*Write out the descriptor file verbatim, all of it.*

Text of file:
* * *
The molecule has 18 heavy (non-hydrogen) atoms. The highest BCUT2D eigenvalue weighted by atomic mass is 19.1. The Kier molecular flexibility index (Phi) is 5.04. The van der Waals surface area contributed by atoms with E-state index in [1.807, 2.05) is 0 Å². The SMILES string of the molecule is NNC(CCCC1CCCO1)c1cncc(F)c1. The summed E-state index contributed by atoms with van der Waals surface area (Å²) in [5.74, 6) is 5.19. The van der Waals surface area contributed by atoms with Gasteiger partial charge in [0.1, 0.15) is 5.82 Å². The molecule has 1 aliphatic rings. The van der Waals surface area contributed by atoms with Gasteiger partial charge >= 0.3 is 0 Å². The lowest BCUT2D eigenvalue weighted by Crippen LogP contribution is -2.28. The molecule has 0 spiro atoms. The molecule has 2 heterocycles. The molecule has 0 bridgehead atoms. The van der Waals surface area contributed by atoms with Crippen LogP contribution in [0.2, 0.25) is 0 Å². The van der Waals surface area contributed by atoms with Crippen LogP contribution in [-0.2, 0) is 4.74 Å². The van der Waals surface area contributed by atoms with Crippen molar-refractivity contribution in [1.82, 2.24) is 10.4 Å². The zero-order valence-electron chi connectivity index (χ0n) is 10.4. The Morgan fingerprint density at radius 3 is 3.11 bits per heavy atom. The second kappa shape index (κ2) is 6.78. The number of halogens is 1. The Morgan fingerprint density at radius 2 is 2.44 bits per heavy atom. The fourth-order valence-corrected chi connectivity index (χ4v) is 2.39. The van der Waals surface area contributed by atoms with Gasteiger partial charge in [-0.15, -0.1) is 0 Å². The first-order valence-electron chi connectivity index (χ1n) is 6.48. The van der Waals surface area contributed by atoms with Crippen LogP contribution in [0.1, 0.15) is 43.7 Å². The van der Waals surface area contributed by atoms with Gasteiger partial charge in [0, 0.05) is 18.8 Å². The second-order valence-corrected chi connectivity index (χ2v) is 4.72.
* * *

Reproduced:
The molecule has 18 heavy (non-hydrogen) atoms. The highest BCUT2D eigenvalue weighted by atomic mass is 19.1. The Kier molecular flexibility index (Phi) is 5.04. The van der Waals surface area contributed by atoms with E-state index in [1.807, 2.05) is 0 Å². The SMILES string of the molecule is NNC(CCCC1CCCO1)c1cncc(F)c1. The summed E-state index contributed by atoms with van der Waals surface area (Å²) in [5.74, 6) is 5.19. The van der Waals surface area contributed by atoms with Gasteiger partial charge in [0.1, 0.15) is 5.82 Å². The molecule has 1 aliphatic rings. The van der Waals surface area contributed by atoms with Gasteiger partial charge >= 0.3 is 0 Å². The lowest BCUT2D eigenvalue weighted by Crippen LogP contribution is -2.28. The molecule has 0 spiro atoms. The molecule has 2 heterocycles. The molecule has 0 bridgehead atoms. The van der Waals surface area contributed by atoms with Crippen LogP contribution in [0.2, 0.25) is 0 Å². The van der Waals surface area contributed by atoms with Crippen LogP contribution in [-0.2, 0) is 4.74 Å². The van der Waals surface area contributed by atoms with Crippen molar-refractivity contribution in [1.82, 2.24) is 10.4 Å². The zero-order valence-electron chi connectivity index (χ0n) is 10.4. The Morgan fingerprint density at radius 3 is 3.11 bits per heavy atom. The second kappa shape index (κ2) is 6.78. The number of halogens is 1. The Morgan fingerprint density at radius 2 is 2.44 bits per heavy atom. The fourth-order valence-corrected chi connectivity index (χ4v) is 2.39. The van der Waals surface area contributed by atoms with Gasteiger partial charge in [-0.15, -0.1) is 0 Å². The first-order valence-electron chi connectivity index (χ1n) is 6.48. The van der Waals surface area contributed by atoms with Crippen LogP contribution in [0.1, 0.15) is 43.7 Å². The van der Waals surface area contributed by atoms with Gasteiger partial charge in [0, 0.05) is 18.8 Å². The second-order valence-corrected chi connectivity index (χ2v) is 4.72.